Rather than responding to this key finding by extending access to recourse to public funds, it seems that we are about to remove the key provision from some victims of human trafficking that is central to victim recovery. Providing victims with secure immigration status and recourse to public funds is not simply a means to support their recovery; rather, it is also a vital measure to prevent them being retrafficked in the future.
The only option for a victim who arrives in the UK after
There are two significant additional problems with DLR. First, applying takes time, during which confirmed victims are vulnerable to destitution and re-trafficking. Secondly, to date only a very small proportion of confirmed victims of modern slavery have been granted DLR, with the attached access to public funds and support needed for their recovery, because it is available only in limited and defined circumstances. Deciding to depend on DLR in this knowledge, therefore, would be tantamount to voting to erode support for confirmed victims of modern slavery.
I am not opposed to the end of free movement. We have to give effect to that in order to honour the outcome of the referendum. However, it absolutely does not follow that we have to create a situation in which a significant proportion of trafficking victims have uncertain immigration status and will lose recourse to public funds. I can only assume that the failure to put in place clear and accessible alternative routes for EEA nationals to remain in the UK with public funds for a period of recovery beyond the NRM results from the absence of any formal requirement to assess the impact of the wide-reaching changes to free movement on this specific and particularly vulnerable group.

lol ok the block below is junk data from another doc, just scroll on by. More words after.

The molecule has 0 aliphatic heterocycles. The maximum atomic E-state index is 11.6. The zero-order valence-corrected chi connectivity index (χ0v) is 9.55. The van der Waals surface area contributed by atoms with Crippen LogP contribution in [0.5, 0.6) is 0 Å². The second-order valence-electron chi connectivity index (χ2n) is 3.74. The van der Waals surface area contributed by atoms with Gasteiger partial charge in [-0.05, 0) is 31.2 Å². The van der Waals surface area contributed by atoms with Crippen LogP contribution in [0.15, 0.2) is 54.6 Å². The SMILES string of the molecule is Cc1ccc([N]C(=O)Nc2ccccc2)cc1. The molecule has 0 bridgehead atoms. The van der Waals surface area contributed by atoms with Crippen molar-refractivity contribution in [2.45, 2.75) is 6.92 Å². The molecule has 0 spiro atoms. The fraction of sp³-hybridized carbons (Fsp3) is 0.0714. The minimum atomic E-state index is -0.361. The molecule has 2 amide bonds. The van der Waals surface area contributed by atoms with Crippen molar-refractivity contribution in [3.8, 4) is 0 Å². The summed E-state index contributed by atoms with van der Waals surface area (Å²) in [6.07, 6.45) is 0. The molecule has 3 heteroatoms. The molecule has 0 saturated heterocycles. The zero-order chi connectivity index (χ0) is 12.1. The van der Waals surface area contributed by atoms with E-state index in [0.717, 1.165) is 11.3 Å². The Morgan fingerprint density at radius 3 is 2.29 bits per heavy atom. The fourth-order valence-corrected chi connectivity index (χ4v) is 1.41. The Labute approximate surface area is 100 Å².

We must ensure that any future changes to the DLR system serve to make it more accessible for EEA nationals, and that the full impact on victims of modern slavery is assessed, which is why I introduced Amendment 81. As well as seeking to assess the impact of immigration rules on victims after they have escaped their exploitation, it seeks to provide an opportunity for scrutiny of how immigration rules may protect people, or inadvertently put them at risk of trafficking.